Birds, far more than any other animal besides man, are notable for their tendency to build a home in which to raise their young, and in some cases to use all year round. However, birds are not the only animals to make a nest; fishes, mammals, insects and spiders also build nests, sometimes quite complex ones, for rearing young and for their own general protection. For this discussion, a nest is anything constructed by a bird or where a bird lays its eggs. This is the broadest possible definition and allows us to understand the full extent of bird nesting habits. Bird nests range from non-existent to extensive, multi-chambered apartments which can be fully weatherproof and may last for years or even decades. Nests come in a wide range of categories, the following groups cover most nests you will find. Some of these 12 categories are quite small, others are large containing a huge diversity.
Before building a nest the pair have to decide where to build a nest. This is called 'nest site selection' behaviour. Different species go about this in various ways, in many species both partners work together to decide on the site. Birds in this category include many gulls. In some species, though the pair work together the female takes a definite lead on the proceedings, i.e. Blackbirds (Turdus merula) and surprisingly the Red-necked Phalarope (Phaleropus lobatus). This is surprising because once the site has been chosen the female lays her eggs and departs, leaving the male to do all the incubation. In other species such as the Dunnock (Prunella modularis) the female chooses the site and builds the nest. In contrast, with Blue tits (Parus caerulea), European Sparrows (Passer domesticus), and Wrens (Troglodytes troglodytes), it is the male who chooses the site and then tries to attract the female to it. The male Wren is a bit of a workaholic and builds several nets, normally 4 or 5, but up to 12. The female chooses one of these and the male uses another to roost in. Just to prove that variety is the spice of life, Scottish Crossbills (Loxia pinicola) show no definite patterns. In some couples the male leads, in others the female.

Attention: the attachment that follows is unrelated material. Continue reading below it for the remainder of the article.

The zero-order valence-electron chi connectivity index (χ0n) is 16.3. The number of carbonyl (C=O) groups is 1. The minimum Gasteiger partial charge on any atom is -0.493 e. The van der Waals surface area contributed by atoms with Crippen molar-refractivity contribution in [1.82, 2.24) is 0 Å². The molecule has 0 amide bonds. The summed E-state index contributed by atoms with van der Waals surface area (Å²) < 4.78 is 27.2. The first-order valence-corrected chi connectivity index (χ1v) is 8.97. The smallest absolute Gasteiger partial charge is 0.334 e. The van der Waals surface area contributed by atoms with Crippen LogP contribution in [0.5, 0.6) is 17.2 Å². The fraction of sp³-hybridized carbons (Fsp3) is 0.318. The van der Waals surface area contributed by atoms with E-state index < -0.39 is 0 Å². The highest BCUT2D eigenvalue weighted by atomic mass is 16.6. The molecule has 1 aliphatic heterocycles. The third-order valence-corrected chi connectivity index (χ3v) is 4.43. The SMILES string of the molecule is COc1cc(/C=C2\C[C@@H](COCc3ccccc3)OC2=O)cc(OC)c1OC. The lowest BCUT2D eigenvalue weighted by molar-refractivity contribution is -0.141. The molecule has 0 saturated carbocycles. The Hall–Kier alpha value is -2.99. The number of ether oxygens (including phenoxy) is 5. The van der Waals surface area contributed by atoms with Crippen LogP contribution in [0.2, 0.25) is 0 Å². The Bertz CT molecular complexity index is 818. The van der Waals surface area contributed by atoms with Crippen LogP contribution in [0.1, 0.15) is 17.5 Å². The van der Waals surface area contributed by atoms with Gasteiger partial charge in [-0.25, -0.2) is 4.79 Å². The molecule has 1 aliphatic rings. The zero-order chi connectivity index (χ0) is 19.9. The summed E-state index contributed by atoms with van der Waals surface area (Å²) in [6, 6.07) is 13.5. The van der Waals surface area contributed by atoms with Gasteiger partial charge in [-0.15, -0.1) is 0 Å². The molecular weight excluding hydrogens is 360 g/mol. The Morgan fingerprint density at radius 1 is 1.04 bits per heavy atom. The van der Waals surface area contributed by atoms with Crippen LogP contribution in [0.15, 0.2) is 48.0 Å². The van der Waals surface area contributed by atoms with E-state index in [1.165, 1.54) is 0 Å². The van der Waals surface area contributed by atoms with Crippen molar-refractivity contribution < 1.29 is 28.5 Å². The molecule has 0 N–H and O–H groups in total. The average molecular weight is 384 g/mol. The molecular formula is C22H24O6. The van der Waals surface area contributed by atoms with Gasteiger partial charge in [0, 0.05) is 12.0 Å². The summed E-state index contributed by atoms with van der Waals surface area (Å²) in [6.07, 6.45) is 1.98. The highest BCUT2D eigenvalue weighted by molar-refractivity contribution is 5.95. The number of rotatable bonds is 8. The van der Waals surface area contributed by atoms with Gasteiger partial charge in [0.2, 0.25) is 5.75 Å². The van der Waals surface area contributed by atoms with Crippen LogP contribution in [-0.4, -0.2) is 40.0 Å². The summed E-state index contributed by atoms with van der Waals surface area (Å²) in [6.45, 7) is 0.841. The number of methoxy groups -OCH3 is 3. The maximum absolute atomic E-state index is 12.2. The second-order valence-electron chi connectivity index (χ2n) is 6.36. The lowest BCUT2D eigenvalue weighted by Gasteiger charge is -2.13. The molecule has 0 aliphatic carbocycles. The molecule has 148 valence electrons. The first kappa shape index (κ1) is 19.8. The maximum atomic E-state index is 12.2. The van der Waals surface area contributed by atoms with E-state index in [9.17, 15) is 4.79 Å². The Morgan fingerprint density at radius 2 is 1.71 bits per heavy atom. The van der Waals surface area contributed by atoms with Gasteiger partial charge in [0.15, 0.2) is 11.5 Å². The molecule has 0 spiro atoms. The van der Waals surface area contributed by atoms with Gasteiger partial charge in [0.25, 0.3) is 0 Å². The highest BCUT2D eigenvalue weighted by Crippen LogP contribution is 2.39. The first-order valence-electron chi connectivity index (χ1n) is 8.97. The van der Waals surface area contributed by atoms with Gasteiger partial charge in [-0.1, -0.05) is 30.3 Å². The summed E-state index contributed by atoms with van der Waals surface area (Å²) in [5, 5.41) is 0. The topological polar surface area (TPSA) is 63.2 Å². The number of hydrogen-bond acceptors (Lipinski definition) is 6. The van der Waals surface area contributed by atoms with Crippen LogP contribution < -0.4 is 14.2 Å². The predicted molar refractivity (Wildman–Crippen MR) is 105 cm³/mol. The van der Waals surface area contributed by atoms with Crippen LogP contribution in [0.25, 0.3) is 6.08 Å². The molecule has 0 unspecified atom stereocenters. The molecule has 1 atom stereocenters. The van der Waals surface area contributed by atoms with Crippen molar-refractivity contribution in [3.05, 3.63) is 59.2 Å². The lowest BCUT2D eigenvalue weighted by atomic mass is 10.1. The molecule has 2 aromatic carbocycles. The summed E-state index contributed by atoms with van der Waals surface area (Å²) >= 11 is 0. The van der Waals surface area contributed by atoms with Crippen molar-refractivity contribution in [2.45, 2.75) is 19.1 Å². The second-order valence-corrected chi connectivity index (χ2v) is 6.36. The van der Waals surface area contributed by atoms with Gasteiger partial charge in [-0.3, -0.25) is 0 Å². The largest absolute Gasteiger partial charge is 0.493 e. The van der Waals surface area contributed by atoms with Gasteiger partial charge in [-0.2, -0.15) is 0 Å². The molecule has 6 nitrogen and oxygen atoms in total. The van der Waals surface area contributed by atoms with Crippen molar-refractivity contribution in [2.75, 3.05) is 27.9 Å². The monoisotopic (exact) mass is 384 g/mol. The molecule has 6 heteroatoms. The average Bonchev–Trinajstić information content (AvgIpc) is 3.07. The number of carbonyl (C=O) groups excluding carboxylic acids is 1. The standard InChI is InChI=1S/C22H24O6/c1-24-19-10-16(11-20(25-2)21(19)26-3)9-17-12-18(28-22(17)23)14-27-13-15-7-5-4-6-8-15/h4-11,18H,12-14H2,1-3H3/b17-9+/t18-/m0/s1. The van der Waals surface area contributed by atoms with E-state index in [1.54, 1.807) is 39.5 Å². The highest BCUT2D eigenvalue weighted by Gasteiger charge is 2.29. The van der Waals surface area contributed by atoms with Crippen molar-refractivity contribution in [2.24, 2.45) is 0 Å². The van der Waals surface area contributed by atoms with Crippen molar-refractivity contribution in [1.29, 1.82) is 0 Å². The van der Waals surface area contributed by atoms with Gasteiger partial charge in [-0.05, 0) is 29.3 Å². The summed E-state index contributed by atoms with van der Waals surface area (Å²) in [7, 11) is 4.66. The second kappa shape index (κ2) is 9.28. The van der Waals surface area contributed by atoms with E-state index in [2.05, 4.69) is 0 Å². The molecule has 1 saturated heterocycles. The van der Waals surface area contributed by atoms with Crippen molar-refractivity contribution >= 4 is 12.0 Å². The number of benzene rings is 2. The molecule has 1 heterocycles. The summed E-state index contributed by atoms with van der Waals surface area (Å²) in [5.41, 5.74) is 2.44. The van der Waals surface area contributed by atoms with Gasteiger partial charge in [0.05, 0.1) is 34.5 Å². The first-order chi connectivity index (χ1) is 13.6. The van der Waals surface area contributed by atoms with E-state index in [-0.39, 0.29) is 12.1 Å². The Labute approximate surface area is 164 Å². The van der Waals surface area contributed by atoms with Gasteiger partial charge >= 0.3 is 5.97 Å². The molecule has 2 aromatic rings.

The second behavioural activity is material collection and building. These range from 'sideways throwing' - a simple single movement to get nesting material to the nest, this is limited to ground nesters only. 'Sideways building' is similar but involves more care in the placing of the material and results in a better constructed nest. Sideways throwing and sideways building are exhibited by many ducks, geese, gulls, petrels, pheasants swans and waders.
Physically carrying material to the nest site is the next step up and is carried out by all the remaining nest building birds. At the simplest it is shown by penguins carrying a stone in their bills few metres to the nest site. At its most complex it involves birds searching out for particular substances such as cobwebs and feathers to bring to the nest.
is brought to the site it needs to be incorporated into the nest. For
ground nesting species this can be as simple as just picking it up.
For tree nesting species, it usually involves some degree of interweaving
the individual items until they form some sort of matrix. This can be
fairly straight forward in the platform nests of pigeons, but reaches
great sophistication in the weavers where material is actually sown
together, where a considerable degree of manipulatory skill is needed.
Whatever the type of nest, watching a bird build one is a fascinating
and rewarding experience.
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